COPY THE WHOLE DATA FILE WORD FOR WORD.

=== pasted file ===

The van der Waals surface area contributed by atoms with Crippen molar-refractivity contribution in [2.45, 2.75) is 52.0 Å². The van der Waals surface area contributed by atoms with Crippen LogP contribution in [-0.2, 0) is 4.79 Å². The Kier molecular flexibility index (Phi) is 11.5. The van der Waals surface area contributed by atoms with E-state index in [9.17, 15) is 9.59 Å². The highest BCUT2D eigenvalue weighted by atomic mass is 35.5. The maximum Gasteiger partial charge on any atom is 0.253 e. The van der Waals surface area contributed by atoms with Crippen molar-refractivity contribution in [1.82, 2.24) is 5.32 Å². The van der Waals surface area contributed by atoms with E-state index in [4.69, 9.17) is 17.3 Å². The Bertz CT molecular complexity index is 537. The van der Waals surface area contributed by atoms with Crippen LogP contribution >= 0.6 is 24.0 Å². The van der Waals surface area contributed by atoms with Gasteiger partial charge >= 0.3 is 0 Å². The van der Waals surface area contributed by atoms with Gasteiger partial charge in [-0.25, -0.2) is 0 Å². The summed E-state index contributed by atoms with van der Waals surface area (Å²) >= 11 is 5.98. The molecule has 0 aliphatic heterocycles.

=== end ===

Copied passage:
The van der Waals surface area contributed by atoms with Crippen molar-refractivity contribution in [2.45, 2.75) is 52.0 Å². The van der Waals surface area contributed by atoms with Crippen LogP contribution in [-0.2, 0) is 4.79 Å². The Kier molecular flexibility index (Phi) is 11.5. The van der Waals surface area contributed by atoms with E-state index in [9.17, 15) is 9.59 Å². The highest BCUT2D eigenvalue weighted by atomic mass is 35.5. The maximum Gasteiger partial charge on any atom is 0.253 e. The van der Waals surface area contributed by atoms with Crippen molar-refractivity contribution in [1.82, 2.24) is 5.32 Å². The van der Waals surface area contributed by atoms with E-state index in [4.69, 9.17) is 17.3 Å². The Bertz CT molecular complexity index is 537. The van der Waals surface area contributed by atoms with Crippen LogP contribution >= 0.6 is 24.0 Å². The van der Waals surface area contributed by atoms with Gasteiger partial charge >= 0.3 is 0 Å². The van der Waals surface area contributed by atoms with Gasteiger partial charge in [-0.25, -0.2) is 0 Å². The summed E-state index contributed by atoms with van der Waals surface area (Å²) >= 11 is 5.98. The molecule has 0 aliphatic heterocycles.